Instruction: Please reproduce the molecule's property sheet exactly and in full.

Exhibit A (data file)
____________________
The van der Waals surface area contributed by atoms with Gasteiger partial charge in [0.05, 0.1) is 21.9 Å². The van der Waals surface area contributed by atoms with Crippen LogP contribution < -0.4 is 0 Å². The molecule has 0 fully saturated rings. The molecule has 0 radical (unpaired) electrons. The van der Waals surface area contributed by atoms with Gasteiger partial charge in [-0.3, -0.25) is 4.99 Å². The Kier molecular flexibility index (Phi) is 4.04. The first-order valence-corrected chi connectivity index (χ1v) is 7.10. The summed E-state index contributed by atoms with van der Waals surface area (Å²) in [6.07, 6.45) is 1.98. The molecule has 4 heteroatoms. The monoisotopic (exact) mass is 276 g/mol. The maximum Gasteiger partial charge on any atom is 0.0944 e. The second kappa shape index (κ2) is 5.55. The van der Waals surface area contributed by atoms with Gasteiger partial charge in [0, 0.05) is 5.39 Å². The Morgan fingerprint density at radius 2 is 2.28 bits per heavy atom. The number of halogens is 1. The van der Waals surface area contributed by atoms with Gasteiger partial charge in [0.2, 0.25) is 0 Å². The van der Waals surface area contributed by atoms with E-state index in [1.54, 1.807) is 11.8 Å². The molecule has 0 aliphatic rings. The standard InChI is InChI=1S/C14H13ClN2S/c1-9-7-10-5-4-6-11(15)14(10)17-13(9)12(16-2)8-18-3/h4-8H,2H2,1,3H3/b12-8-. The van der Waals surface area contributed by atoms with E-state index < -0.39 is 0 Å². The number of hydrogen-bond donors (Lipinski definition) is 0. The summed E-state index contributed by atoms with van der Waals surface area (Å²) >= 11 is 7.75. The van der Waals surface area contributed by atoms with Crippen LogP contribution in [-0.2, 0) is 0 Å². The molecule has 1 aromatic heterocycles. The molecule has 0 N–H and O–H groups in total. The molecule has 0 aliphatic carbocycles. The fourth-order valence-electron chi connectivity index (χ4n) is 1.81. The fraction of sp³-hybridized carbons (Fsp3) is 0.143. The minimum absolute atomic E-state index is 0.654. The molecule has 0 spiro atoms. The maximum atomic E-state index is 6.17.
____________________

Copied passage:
The van der Waals surface area contributed by atoms with Gasteiger partial charge in [0.05, 0.1) is 21.9 Å². The van der Waals surface area contributed by atoms with Crippen LogP contribution < -0.4 is 0 Å². The molecule has 0 fully saturated rings. The molecule has 0 radical (unpaired) electrons. The van der Waals surface area contributed by atoms with Gasteiger partial charge in [-0.3, -0.25) is 4.99 Å². The Kier molecular flexibility index (Phi) is 4.04. The first-order valence-corrected chi connectivity index (χ1v) is 7.10. The summed E-state index contributed by atoms with van der Waals surface area (Å²) in [6.07, 6.45) is 1.98. The molecule has 4 heteroatoms. The monoisotopic (exact) mass is 276 g/mol. The maximum Gasteiger partial charge on any atom is 0.0944 e. The second kappa shape index (κ2) is 5.55. The van der Waals surface area contributed by atoms with Gasteiger partial charge in [0, 0.05) is 5.39 Å². The Morgan fingerprint density at radius 2 is 2.28 bits per heavy atom. The number of halogens is 1. The van der Waals surface area contributed by atoms with Gasteiger partial charge in [0.2, 0.25) is 0 Å². The van der Waals surface area contributed by atoms with E-state index in [1.54, 1.807) is 11.8 Å². The molecule has 0 aliphatic rings. The standard InChI is InChI=1S/C14H13ClN2S/c1-9-7-10-5-4-6-11(15)14(10)17-13(9)12(16-2)8-18-3/h4-8H,2H2,1,3H3/b12-8-. The van der Waals surface area contributed by atoms with E-state index < -0.39 is 0 Å². The number of hydrogen-bond donors (Lipinski definition) is 0. The summed E-state index contributed by atoms with van der Waals surface area (Å²) >= 11 is 7.75. The van der Waals surface area contributed by atoms with Crippen LogP contribution in [-0.2, 0) is 0 Å². The molecule has 1 aromatic heterocycles. The molecule has 0 N–H and O–H groups in total. The molecule has 0 aliphatic carbocycles. The fourth-order valence-electron chi connectivity index (χ4n) is 1.81. The fraction of sp³-hybridized carbons (Fsp3) is 0.143. The minimum absolute atomic E-state index is 0.654. The molecule has 0 spiro atoms. The maximum atomic E-state index is 6.17.